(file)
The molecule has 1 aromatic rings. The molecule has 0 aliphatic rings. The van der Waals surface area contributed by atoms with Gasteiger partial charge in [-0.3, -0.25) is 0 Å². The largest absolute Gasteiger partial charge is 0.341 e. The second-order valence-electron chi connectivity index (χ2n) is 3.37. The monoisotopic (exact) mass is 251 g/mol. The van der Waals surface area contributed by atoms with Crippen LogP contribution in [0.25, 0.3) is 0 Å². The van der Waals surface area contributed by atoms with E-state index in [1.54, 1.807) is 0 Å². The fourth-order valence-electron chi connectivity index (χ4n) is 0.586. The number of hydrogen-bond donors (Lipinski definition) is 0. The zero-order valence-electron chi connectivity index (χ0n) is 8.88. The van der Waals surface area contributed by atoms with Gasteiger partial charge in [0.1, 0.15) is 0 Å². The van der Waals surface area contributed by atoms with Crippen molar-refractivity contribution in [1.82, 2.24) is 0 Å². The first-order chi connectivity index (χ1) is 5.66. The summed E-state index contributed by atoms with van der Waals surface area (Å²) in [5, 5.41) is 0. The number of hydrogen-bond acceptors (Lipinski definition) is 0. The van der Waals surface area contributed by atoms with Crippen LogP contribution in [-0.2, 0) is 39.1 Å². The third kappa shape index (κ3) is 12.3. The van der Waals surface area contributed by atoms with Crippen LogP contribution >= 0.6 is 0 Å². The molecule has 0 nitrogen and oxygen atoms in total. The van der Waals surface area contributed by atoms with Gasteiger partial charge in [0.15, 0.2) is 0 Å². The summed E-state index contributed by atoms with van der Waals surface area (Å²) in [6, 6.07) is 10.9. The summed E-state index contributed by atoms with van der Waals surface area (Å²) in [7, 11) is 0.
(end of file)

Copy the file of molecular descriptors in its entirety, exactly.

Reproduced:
The molecule has 1 aromatic rings. The molecule has 0 aliphatic rings. The van der Waals surface area contributed by atoms with Gasteiger partial charge in [-0.3, -0.25) is 0 Å². The largest absolute Gasteiger partial charge is 0.341 e. The second-order valence-electron chi connectivity index (χ2n) is 3.37. The monoisotopic (exact) mass is 251 g/mol. The van der Waals surface area contributed by atoms with Crippen LogP contribution in [0.25, 0.3) is 0 Å². The van der Waals surface area contributed by atoms with E-state index in [1.54, 1.807) is 0 Å². The fourth-order valence-electron chi connectivity index (χ4n) is 0.586. The number of hydrogen-bond donors (Lipinski definition) is 0. The zero-order valence-electron chi connectivity index (χ0n) is 8.88. The van der Waals surface area contributed by atoms with Gasteiger partial charge in [0.1, 0.15) is 0 Å². The van der Waals surface area contributed by atoms with Crippen molar-refractivity contribution in [1.82, 2.24) is 0 Å². The first-order chi connectivity index (χ1) is 5.66. The summed E-state index contributed by atoms with van der Waals surface area (Å²) in [5, 5.41) is 0. The number of hydrogen-bond acceptors (Lipinski definition) is 0. The van der Waals surface area contributed by atoms with Crippen LogP contribution in [-0.2, 0) is 39.1 Å². The third kappa shape index (κ3) is 12.3. The van der Waals surface area contributed by atoms with Crippen LogP contribution >= 0.6 is 0 Å². The molecule has 0 nitrogen and oxygen atoms in total. The van der Waals surface area contributed by atoms with Gasteiger partial charge in [0.15, 0.2) is 0 Å². The summed E-state index contributed by atoms with van der Waals surface area (Å²) in [6, 6.07) is 10.9. The summed E-state index contributed by atoms with van der Waals surface area (Å²) in [7, 11) is 0.